Sunday, 2 December 2012

Trichoderma species

Trichoderma species

Ecology:  Trichoderma species are widely distributed and are commonly isolated from soil.  Capable of degrading cellulose, Trichoderma species can also be found on decaying vegetative material including wood. 

Macroscopic Morphology:  Trichoderma species is a rapidly growing mould which matures in 3 to 5 days.  Growth begins as fluffy white tufts which then compact and appear woollier.  Green tufts may develop within the colony due to the production of conidia.  These often appear as concentric rings, typically starting at the edge of the colony.  The reverse is typically a light tan to yellow or pale orange.

 Trichoderma species -Sabouraud Dextrose Media (SAB) after about 72 hours incubation at 30o C. (Nikon)

Microscopic Morphology:  Trichoderma produces septate, hyaline hyphae.  Conidiophores are rather short, branching at wide angles (approaching 90o), often giving it a pyramidal appearance.  Phialides are flask or ampule shaped (inflated at the base), which again extend from the conidiophore at wide angles.  Conidia are round to ellipsoidal and can be smooth or rough walled depending on the species.  Single celled conidia (2-3 µm by 2.5 to 5 µm) are often green in colour and accumulate at the tips of the phialides in slimy balls.

 Trichoderma species - First glance at a slide culture after only 24 hours incubation.  Hyphae with phialides developing at near right angles.  Conidia yet to appear at the ends of the phialides.  (LPCB, 250X, DMD-108)

Trichoderma species - 48 hours slide culture showing conidia developing at the ends of the phialides.  Micron bar at upper right of photo.  (LPCB, 250X, DMD-108)

Trichoderma sp.- as above but at a higher magnification.  Conidia clustered around tips of the phialides.  (LPCB, 400X, DMD-108)

Trichoderma species - jumping up to a higher magnification, conidia are seen clustered around the tips of the phialides.  The size and extent of the branching conidiophores often takes a portion of the structure out of the focal plane of the camera.  Where this occurs shows as a blurry or out of focus structure.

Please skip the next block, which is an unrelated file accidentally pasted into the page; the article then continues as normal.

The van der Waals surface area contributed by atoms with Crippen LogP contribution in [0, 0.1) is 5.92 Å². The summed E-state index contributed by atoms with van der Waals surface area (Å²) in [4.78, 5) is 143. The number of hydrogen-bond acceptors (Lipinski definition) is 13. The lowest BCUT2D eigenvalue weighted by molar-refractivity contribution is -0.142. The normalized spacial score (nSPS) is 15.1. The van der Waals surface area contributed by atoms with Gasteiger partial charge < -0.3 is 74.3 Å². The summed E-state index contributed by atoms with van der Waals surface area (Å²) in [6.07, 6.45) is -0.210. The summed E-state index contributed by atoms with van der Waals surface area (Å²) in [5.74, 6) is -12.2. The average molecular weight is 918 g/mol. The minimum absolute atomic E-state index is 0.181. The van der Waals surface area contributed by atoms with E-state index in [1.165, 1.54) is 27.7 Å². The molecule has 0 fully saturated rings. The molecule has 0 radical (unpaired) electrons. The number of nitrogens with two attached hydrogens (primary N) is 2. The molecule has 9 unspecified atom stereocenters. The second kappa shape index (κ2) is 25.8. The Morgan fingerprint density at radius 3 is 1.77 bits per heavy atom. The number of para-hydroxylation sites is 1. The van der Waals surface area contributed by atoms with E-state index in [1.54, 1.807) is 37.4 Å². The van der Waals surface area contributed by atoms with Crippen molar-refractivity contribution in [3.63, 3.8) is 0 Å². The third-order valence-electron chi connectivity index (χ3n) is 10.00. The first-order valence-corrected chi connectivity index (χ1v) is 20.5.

(LPCB, 1000+10X, DMD-108)

Trichoderma sp. - conidiophores branching at near right angles, younger near the tip, gives the entire structure a pyramidal appearance (inset).
(LPCB, 1000X, DMD-108)

Trichoderma species - as above (LPCB, 1000X, DMD-108)

Trichoderma sp. - looking back at a young culture, the flask or ampule shaped phialides are not yet obscured by the conidia which develop and accumulate at their tip.
(LPCB, 1000X, DMD-108)

Trichoderma sp. - groups of the flask or ampule shaped phialides are seen in this photo.  At the risk of dating myself, the structure reminds me of the childhood game of 'Jacks' (inset).
(LPCB, 1000+10X, DMD-108)

Trichoderma sp. - another view showing near right angle (~90o) branching.  Phialides still devoid of conidia.  (LPCB, 1000X, DMD-108)

Trichoderma sp. (LPCB, 1000+10X, DMD-108)

Trichoderma species - septate hyphae visible.  Branching here appears to be somewhat less than a full 90o .  Conida remain clustered around most phialides though a few are already bare.  Over saturation of the blue colour (LPCB) is a photographic anomaly and could not be adequately remedied at the camera nor with a photo editing program.
(LPCB, 1000+10X, DMD-108)

Trichoderma species (LPCB, 1000+10X, DMD-108)

Trichoderma species - one last photo showing the round clusters of conidia attached to the phialides.  Again the pyramidal shape is seen with longer branches to the left, tapering to the right of the photo.
(LPCB, 1000X, DMD-108)
 Pathogenicity: This organism is generally considered a contaminant of little medical importance; however immunocompromised patients may be at greater risk of infection.  Reports of peritonitis in patients undergoing peritoneal dialysis (CAPD) have been reported. It has also been isolated from a pulmonary cavity infection and a hepatic infection from a liver transplant recipient.

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